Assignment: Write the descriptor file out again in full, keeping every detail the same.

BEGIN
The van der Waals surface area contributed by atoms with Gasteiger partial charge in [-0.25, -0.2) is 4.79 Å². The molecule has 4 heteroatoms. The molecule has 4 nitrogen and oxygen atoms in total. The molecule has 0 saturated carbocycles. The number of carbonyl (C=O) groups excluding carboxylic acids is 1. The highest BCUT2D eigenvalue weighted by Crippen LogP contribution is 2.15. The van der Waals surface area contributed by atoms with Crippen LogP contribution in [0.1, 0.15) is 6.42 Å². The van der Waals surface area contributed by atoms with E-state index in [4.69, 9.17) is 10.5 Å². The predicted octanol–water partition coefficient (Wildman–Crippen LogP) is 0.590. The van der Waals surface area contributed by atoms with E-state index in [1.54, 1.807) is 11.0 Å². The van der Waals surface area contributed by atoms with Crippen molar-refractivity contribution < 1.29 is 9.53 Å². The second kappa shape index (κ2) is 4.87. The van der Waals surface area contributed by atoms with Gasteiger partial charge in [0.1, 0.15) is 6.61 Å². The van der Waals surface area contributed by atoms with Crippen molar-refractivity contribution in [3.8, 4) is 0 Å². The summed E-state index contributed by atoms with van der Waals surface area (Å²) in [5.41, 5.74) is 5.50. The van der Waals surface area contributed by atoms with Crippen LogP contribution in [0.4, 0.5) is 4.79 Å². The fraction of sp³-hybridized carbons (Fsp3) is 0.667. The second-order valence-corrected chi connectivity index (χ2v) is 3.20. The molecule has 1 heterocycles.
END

The van der Waals surface area contributed by atoms with Gasteiger partial charge in [-0.25, -0.2) is 4.79 Å². The molecule has 4 heteroatoms. The molecule has 4 nitrogen and oxygen atoms in total. The molecule has 0 saturated carbocycles. The number of carbonyl (C=O) groups excluding carboxylic acids is 1. The highest BCUT2D eigenvalue weighted by Crippen LogP contribution is 2.15. The van der Waals surface area contributed by atoms with Crippen LogP contribution in [0.1, 0.15) is 6.42 Å². The van der Waals surface area contributed by atoms with E-state index in [4.69, 9.17) is 10.5 Å². The predicted octanol–water partition coefficient (Wildman–Crippen LogP) is 0.590. The van der Waals surface area contributed by atoms with E-state index in [1.54, 1.807) is 11.0 Å². The van der Waals surface area contributed by atoms with Crippen molar-refractivity contribution < 1.29 is 9.53 Å². The second kappa shape index (κ2) is 4.87. The van der Waals surface area contributed by atoms with Gasteiger partial charge in [0.1, 0.15) is 6.61 Å². The van der Waals surface area contributed by atoms with Crippen molar-refractivity contribution in [3.8, 4) is 0 Å². The summed E-state index contributed by atoms with van der Waals surface area (Å²) in [5.41, 5.74) is 5.50. The van der Waals surface area contributed by atoms with Crippen LogP contribution in [0.4, 0.5) is 4.79 Å². The fraction of sp³-hybridized carbons (Fsp3) is 0.667. The second-order valence-corrected chi connectivity index (χ2v) is 3.20. The molecule has 1 heterocycles.